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South African petrol price vs Australia, Canada, UK, and USA

South Africans are paying far more for petrol relative to the average take-home salary than many other countries around the world.

International crude oil prices are measured in U.S. dollars, as it is the world’s most widely held reserve currency, but this can result in fluctuating prices for other nations depending on the current exchange rate.

Certain countries, such as the United States, Russia, and the OPEC nations (mostly consisting of North African and Middle Eastern countries) are also major producers of oil, leading to much lower domestic prices for their citizens.

With all this in mind, this is how South Africa’s petrol prices compare to a few of its most common trade partners and expat destinations, namely Australia, Canada, the United Kingdom, and the United States.

Cost comparison

This is the most recent petrol price for each of the four countries being compared, as per GlobalPetrolPrices.com:

Country Local petrol price Petrol price in U.S. dollars
United States 1.01 USD 1.01 USD
Australia 1.65 AUD 1.08 USD
Canada 1.77 CAD 1.30 USD
United Kingdom 1.43 GBP 1.77 USD

The U.S. has the lowest price, which is unsurprising given it has significant oil stores and is a major exporter, while the UK is paying the most per litre as of May 2023.

Europe as a whole has been struggling with increased oil and natural gas prices ever since Russia invaded Ukraine in 2022, as Russia was a major supplier to the continent prior to having trade sanctions placed on it.

South Africa, meanwhile, is looking at a cost of R23.34 per litre as of May 2023, owing to the current dollar-rand exchange rate and domestic factors like taxes and levies.

For better context, here is what the price of petrol in every country comes to when converted into rands:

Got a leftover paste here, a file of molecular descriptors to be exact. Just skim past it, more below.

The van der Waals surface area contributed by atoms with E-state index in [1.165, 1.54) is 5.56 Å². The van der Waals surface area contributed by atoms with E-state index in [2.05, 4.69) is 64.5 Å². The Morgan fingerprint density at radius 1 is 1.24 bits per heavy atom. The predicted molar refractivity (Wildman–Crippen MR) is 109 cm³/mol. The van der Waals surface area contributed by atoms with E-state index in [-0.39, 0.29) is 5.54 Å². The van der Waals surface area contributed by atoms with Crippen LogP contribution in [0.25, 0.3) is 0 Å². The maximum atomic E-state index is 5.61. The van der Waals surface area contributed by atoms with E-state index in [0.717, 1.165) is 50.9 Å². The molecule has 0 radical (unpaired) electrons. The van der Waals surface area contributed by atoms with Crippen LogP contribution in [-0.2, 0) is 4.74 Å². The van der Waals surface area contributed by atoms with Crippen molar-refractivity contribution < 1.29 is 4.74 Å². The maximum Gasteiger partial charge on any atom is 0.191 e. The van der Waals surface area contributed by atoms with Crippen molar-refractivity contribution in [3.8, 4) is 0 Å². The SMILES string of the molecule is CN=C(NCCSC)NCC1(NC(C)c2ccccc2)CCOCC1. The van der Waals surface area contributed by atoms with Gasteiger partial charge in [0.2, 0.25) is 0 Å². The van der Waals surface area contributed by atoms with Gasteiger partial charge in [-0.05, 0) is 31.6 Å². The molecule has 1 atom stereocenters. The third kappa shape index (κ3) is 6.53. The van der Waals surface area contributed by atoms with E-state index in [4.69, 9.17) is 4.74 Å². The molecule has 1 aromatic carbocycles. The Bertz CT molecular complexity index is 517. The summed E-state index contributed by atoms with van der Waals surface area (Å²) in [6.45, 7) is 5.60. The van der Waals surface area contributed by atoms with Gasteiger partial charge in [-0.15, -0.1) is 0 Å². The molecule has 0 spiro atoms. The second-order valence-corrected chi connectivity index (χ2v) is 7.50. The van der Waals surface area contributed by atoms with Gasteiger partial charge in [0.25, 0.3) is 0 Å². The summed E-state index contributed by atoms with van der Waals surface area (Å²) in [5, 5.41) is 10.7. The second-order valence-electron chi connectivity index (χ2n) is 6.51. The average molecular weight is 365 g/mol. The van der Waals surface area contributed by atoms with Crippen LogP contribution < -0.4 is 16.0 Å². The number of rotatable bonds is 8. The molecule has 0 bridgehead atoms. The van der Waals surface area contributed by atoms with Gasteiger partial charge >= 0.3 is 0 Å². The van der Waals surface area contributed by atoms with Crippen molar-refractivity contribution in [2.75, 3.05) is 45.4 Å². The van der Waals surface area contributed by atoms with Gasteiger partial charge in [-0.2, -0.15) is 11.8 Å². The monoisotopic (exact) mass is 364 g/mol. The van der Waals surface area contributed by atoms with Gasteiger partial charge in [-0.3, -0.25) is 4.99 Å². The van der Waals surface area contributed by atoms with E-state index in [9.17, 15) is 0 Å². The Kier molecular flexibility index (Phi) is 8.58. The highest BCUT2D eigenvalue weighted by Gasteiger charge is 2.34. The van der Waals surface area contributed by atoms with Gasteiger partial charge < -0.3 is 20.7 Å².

Country Local petrol price Petrol price in rands
United States 1.01 USD R19.84
Australia 1.65 AUD R21.20
South Africa 23.34 ZAR R23.34
Canada 1.77 CAD R25.60
United Kingdom 1.43 GBP R34.69

Exchange rates do play a role here, too, as the rand is currently trading at an all-time high of R19.76 to the U.S. dollar and R25.54 to the British pound as of the time of writing.

Even so, it appears that South Africa is somewhere in the middle when it comes to fuel costs, while the UK is paying noticeably more than its peers.

Of course, the cost of petrol doesn’t tell us much on its own; instead, it’s best to also look at the average salary to see which country is paying the most, relatively speaking:

These are the average monthly salaries for each country:

Country Average salary Average salary in rands
South Africa 26,032 ZAR R26,032
United Kingdom 2,996 GBP R73,184
Canada 5,469 CAD R79,500
Australia 7,284 AUD R93,945
United States 5,911 USD R116,708

It must be noted that average salary data should only be used as a rough indication, as it is highly dependent on the current exchange rate and other economic factors.

South Africa has a very high unemployment rate, which distorts its household income data, and the other countries on the list have a higher cost of living which reduces the purchasing power of their otherwise much larger salaries.

With that being said, the above data suggests that while South Africans are paying roughly the same for petrol as other countries, it accounts for a much larger proportion of the average income.

A big reason for this is the numerous local taxes and levies placed on fuel, which collectively raise the cost by more than R6 per litre, which can translate to an increase of nearly R500 on the cost of a full tank.


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